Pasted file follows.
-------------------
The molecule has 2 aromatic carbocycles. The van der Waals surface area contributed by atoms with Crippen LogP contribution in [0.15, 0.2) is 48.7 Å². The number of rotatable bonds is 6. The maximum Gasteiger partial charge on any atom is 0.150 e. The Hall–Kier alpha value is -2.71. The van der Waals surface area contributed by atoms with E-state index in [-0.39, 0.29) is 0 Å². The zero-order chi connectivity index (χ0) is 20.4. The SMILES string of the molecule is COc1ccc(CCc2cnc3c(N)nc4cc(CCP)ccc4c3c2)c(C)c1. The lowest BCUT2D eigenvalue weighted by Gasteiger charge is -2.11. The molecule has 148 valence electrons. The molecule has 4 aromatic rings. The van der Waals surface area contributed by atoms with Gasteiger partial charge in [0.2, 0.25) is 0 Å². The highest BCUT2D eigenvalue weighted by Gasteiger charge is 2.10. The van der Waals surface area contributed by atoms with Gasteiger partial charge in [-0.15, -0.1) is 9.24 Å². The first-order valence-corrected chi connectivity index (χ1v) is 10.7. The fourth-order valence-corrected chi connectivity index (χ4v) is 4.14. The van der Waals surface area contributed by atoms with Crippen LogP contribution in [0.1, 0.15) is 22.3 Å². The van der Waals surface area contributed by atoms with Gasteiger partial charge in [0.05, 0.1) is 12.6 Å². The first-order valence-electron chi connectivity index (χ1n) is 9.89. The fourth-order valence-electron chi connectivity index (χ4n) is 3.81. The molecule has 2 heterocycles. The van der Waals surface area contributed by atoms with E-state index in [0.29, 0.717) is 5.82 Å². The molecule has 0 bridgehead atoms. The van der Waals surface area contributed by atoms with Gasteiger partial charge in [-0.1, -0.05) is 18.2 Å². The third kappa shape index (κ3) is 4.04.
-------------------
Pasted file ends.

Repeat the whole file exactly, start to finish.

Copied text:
The molecule has 2 aromatic carbocycles. The van der Waals surface area contributed by atoms with Crippen LogP contribution in [0.15, 0.2) is 48.7 Å². The number of rotatable bonds is 6. The maximum Gasteiger partial charge on any atom is 0.150 e. The Hall–Kier alpha value is -2.71. The van der Waals surface area contributed by atoms with E-state index in [-0.39, 0.29) is 0 Å². The zero-order chi connectivity index (χ0) is 20.4. The SMILES string of the molecule is COc1ccc(CCc2cnc3c(N)nc4cc(CCP)ccc4c3c2)c(C)c1. The lowest BCUT2D eigenvalue weighted by Gasteiger charge is -2.11. The molecule has 148 valence electrons. The molecule has 4 aromatic rings. The van der Waals surface area contributed by atoms with Gasteiger partial charge in [0.2, 0.25) is 0 Å². The highest BCUT2D eigenvalue weighted by Gasteiger charge is 2.10. The van der Waals surface area contributed by atoms with Gasteiger partial charge in [-0.15, -0.1) is 9.24 Å². The first-order valence-corrected chi connectivity index (χ1v) is 10.7. The fourth-order valence-corrected chi connectivity index (χ4v) is 4.14. The van der Waals surface area contributed by atoms with Crippen LogP contribution in [0.1, 0.15) is 22.3 Å². The van der Waals surface area contributed by atoms with Gasteiger partial charge in [0.05, 0.1) is 12.6 Å². The first-order valence-electron chi connectivity index (χ1n) is 9.89. The fourth-order valence-electron chi connectivity index (χ4n) is 3.81. The molecule has 2 heterocycles. The van der Waals surface area contributed by atoms with E-state index in [0.29, 0.717) is 5.82 Å². The molecule has 0 bridgehead atoms. The van der Waals surface area contributed by atoms with Gasteiger partial charge in [-0.1, -0.05) is 18.2 Å². The third kappa shape index (κ3) is 4.04.